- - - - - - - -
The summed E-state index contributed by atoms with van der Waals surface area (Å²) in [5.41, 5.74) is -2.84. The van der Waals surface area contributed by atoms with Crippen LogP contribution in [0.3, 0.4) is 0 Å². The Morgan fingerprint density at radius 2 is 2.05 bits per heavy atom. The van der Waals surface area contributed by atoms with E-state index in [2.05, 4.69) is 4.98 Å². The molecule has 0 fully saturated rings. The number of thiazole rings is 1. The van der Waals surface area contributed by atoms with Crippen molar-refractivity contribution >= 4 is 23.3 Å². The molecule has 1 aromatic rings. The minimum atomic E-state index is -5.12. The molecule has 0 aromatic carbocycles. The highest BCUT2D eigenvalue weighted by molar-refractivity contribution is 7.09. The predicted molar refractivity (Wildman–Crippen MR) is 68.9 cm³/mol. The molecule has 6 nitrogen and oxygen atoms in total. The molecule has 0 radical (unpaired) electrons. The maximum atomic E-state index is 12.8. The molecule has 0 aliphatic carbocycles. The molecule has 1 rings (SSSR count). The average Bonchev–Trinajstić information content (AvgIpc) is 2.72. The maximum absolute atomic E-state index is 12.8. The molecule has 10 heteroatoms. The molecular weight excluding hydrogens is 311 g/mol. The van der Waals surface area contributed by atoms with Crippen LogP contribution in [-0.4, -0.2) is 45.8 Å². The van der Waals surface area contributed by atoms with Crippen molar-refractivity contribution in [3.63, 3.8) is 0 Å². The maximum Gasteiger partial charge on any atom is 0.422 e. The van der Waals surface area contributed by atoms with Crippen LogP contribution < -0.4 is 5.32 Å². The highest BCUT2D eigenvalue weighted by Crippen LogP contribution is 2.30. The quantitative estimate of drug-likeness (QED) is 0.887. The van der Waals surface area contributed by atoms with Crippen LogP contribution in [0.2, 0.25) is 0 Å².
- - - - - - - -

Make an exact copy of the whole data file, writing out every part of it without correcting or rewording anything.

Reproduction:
The summed E-state index contributed by atoms with van der Waals surface area (Å²) in [5.41, 5.74) is -2.84. The van der Waals surface area contributed by atoms with Crippen LogP contribution in [0.3, 0.4) is 0 Å². The Morgan fingerprint density at radius 2 is 2.05 bits per heavy atom. The van der Waals surface area contributed by atoms with E-state index in [2.05, 4.69) is 4.98 Å². The molecule has 0 fully saturated rings. The number of thiazole rings is 1. The van der Waals surface area contributed by atoms with Crippen molar-refractivity contribution >= 4 is 23.3 Å². The molecule has 1 aromatic rings. The minimum atomic E-state index is -5.12. The molecule has 0 aromatic carbocycles. The highest BCUT2D eigenvalue weighted by molar-refractivity contribution is 7.09. The predicted molar refractivity (Wildman–Crippen MR) is 68.9 cm³/mol. The molecule has 6 nitrogen and oxygen atoms in total. The molecule has 0 radical (unpaired) electrons. The maximum atomic E-state index is 12.8. The molecule has 0 aliphatic carbocycles. The molecule has 1 rings (SSSR count). The average Bonchev–Trinajstić information content (AvgIpc) is 2.72. The maximum absolute atomic E-state index is 12.8. The molecule has 10 heteroatoms. The molecular weight excluding hydrogens is 311 g/mol. The van der Waals surface area contributed by atoms with Crippen LogP contribution in [-0.4, -0.2) is 45.8 Å². The van der Waals surface area contributed by atoms with Crippen molar-refractivity contribution in [3.63, 3.8) is 0 Å². The maximum Gasteiger partial charge on any atom is 0.422 e. The van der Waals surface area contributed by atoms with Crippen LogP contribution < -0.4 is 5.32 Å². The highest BCUT2D eigenvalue weighted by Crippen LogP contribution is 2.30. The quantitative estimate of drug-likeness (QED) is 0.887. The van der Waals surface area contributed by atoms with Crippen LogP contribution in [0.2, 0.25) is 0 Å².